Yoga has been sold as a cure to personal suffering and a path to inner peace. That sales model - and that is what it is, a marketing ploy, not an eternal truth - puts price tags on dubious ‘healing techniques’ and sells you momentary feel goods. Momentary: built into this model is the idea that you’re always going to have to buy or do more. It implies that there is something wrong with you, while hinting that if you work out enough or release your trauma or channel a crystal you’ll feel better. The idea that there is something wrong with you sends you down a rabbit hole of shame and perfectionism, projection and disempowerment. It turns our gaze away from the big picture, encouraging quiescence and denial and collusion. It makes us drones who buy stuff in order to feel real. Quiescence and denial are the very mechanisms of white supremacy, environmental extortion, and status quo hatred.
This model isolates suffering - creating a whole phantasmal world of inner demons and lost children, true selves and false selves, traumas and soul journeys. It’s a great infantilizer. And the genius of it lies in its mysticism: how will you ever know if you’ve found your ‘true self’?
As a sales model, it tends to work. It positions us as consumers and creates its own need. It makes us complicit in a social reality rather than questioning, participating, actionable players within it.
It does not work as a healing modality.
It doesn’t work as a healing modality because our suffering is not personal. No one is wounded or traumatized independently. Why then would healing be? The injunction to heal ourselves - especially amongst us white folks - is a slip of the tongue and the attention span. It conveniently positions us as victims, powerless, and dealing with our own wounds while deflecting our attention away from very real and institutionalized privileges. It’s past time that we within the yoga community stop this myopic quest to live authentically. It’s not important that we speak our truth. It’s time we start to listen.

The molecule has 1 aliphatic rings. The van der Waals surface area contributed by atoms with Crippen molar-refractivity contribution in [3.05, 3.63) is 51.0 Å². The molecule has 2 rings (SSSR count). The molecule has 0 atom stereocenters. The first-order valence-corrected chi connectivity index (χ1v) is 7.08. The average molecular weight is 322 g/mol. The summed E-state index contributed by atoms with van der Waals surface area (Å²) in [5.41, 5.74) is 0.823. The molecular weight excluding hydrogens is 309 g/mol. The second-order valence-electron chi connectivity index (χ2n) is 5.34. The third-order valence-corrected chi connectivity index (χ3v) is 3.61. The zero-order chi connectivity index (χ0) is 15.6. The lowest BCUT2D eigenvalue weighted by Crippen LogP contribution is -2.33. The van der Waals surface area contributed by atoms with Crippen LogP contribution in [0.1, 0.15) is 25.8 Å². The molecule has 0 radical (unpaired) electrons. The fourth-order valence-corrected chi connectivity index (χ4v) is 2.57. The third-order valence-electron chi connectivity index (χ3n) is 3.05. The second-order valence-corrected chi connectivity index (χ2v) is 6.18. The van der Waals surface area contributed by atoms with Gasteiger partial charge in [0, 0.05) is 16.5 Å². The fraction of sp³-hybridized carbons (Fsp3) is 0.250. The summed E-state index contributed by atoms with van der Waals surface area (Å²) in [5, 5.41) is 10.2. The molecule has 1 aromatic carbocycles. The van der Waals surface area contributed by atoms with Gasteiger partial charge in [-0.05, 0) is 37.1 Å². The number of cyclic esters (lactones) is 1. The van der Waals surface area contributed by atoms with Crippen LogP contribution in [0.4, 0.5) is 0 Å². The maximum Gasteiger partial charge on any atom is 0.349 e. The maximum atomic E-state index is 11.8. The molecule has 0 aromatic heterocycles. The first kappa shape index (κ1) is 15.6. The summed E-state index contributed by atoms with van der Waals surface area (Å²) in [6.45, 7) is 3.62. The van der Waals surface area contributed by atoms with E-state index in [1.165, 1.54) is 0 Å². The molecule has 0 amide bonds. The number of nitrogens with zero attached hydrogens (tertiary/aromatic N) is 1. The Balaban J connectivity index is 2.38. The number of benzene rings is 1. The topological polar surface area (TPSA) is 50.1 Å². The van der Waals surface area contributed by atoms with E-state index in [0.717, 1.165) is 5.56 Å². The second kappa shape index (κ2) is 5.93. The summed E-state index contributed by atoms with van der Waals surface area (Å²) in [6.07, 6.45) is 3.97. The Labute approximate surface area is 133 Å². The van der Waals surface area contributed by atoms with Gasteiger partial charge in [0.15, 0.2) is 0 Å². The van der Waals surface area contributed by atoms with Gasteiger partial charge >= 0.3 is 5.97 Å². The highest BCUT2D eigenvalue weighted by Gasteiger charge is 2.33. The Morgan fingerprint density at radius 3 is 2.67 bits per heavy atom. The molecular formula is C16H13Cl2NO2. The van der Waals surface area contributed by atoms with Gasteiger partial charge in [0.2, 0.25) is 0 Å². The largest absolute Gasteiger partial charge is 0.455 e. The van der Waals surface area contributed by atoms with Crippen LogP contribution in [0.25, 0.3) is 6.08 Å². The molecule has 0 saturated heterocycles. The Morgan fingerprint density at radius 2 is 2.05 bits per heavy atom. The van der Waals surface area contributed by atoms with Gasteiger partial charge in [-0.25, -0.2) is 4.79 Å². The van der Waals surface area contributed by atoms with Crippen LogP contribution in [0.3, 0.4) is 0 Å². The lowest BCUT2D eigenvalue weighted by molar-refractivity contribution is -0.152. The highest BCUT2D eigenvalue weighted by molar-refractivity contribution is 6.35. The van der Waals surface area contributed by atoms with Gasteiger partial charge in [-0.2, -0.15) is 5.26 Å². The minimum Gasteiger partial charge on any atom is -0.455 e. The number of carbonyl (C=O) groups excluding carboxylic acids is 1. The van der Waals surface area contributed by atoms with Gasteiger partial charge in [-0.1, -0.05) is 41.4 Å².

It is a myth that we can stop global warming by individually recycling and lowering our carbon footprint; the only thing that will save the planet at this point is organized, systemic, collective change. Change on the governmental level. Legislative change. Cultural change. Economic change. And yet, we’re told even within eco-conscious circles how important personal decisions and actions are.
The same is true of white supremacy, gun violence, and systemic oppression. No amount of individual action is going to right these wrongs. And hear me clearly: these are wrongs. This is not normal. This level of human suffering and mass violence is not merely the turning of some ancient wheel. This world could be different. It should be. We can make that happen.
I am not saying you shouldn’t look at your own pain. You can and should examine the ways shared traumas are personally playing themselves out in your body and your life. Nor am I displacing or disparaging grief. But unless you also recognize healing happens in the collective, in relationship, with systemic change, no amount of personal trauma resilience is going to matter. At what point are we going to recognize that anxiety and trauma are social illnesses? At what point are we going to reckon with the social problems - not the mental health issues - that cause mass shootings? And when exactly are we going to see the hypocrisy in calling refugees invaders, black bodies criminal, and white boys with semi automatics lone wolves?
Go ahead and rest. Weep. Retreat from social media and take a break from the news. Move your body to get in touch with your body and burn off the biochemical wastes of sadness and tension.
But then come back. Take action. Listen. Inner peace doesn’t really exist. Peace in our world is a more important goal. Serenity, which is the closest thing I know to inner peace, depends on meaningful action in the real world.
Do whatever you can do, as often as you can, and take care of yourself so that skillful action remains a possibility.